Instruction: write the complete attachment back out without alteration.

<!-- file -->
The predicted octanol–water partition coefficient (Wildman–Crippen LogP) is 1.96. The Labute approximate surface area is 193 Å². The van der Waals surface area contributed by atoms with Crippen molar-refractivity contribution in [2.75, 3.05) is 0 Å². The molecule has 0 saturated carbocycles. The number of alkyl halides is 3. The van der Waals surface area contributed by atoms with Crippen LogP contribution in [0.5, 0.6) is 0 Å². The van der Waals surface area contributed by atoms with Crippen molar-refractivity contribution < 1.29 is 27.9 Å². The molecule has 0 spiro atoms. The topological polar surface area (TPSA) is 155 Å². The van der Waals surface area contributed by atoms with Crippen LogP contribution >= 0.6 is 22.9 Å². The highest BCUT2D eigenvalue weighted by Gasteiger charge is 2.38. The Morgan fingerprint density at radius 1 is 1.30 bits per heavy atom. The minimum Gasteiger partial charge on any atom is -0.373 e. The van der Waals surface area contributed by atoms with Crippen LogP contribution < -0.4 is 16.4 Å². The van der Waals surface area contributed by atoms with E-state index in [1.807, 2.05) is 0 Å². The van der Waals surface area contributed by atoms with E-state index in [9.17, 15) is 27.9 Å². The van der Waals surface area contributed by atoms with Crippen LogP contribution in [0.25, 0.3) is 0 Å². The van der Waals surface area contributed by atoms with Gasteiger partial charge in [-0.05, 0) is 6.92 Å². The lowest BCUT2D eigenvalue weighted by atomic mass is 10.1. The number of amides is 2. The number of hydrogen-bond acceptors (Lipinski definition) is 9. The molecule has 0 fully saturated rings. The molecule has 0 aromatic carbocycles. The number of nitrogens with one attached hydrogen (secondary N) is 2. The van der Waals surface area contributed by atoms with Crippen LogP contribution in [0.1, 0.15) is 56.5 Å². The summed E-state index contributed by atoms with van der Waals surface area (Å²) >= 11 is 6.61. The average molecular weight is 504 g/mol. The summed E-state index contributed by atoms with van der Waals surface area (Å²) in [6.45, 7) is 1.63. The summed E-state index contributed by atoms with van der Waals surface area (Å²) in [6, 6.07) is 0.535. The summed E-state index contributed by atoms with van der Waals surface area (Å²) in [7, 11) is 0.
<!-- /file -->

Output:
The predicted octanol–water partition coefficient (Wildman–Crippen LogP) is 1.96. The Labute approximate surface area is 193 Å². The van der Waals surface area contributed by atoms with Crippen molar-refractivity contribution in [2.75, 3.05) is 0 Å². The molecule has 0 saturated carbocycles. The number of alkyl halides is 3. The van der Waals surface area contributed by atoms with Crippen LogP contribution in [0.5, 0.6) is 0 Å². The van der Waals surface area contributed by atoms with Crippen molar-refractivity contribution < 1.29 is 27.9 Å². The molecule has 0 spiro atoms. The topological polar surface area (TPSA) is 155 Å². The van der Waals surface area contributed by atoms with Crippen LogP contribution >= 0.6 is 22.9 Å². The highest BCUT2D eigenvalue weighted by Gasteiger charge is 2.38. The Morgan fingerprint density at radius 1 is 1.30 bits per heavy atom. The minimum Gasteiger partial charge on any atom is -0.373 e. The van der Waals surface area contributed by atoms with Crippen LogP contribution < -0.4 is 16.4 Å². The van der Waals surface area contributed by atoms with E-state index in [1.807, 2.05) is 0 Å². The van der Waals surface area contributed by atoms with E-state index in [9.17, 15) is 27.9 Å². The van der Waals surface area contributed by atoms with Crippen LogP contribution in [0.25, 0.3) is 0 Å². The van der Waals surface area contributed by atoms with Gasteiger partial charge in [-0.05, 0) is 6.92 Å². The lowest BCUT2D eigenvalue weighted by atomic mass is 10.1. The number of amides is 2. The number of hydrogen-bond acceptors (Lipinski definition) is 9. The molecule has 0 fully saturated rings. The molecule has 0 aromatic carbocycles. The number of nitrogens with one attached hydrogen (secondary N) is 2. The van der Waals surface area contributed by atoms with Crippen LogP contribution in [0.1, 0.15) is 56.5 Å². The summed E-state index contributed by atoms with van der Waals surface area (Å²) >= 11 is 6.61. The average molecular weight is 504 g/mol. The summed E-state index contributed by atoms with van der Waals surface area (Å²) in [6.45, 7) is 1.63. The summed E-state index contributed by atoms with van der Waals surface area (Å²) in [6, 6.07) is 0.535. The summed E-state index contributed by atoms with van der Waals surface area (Å²) in [7, 11) is 0.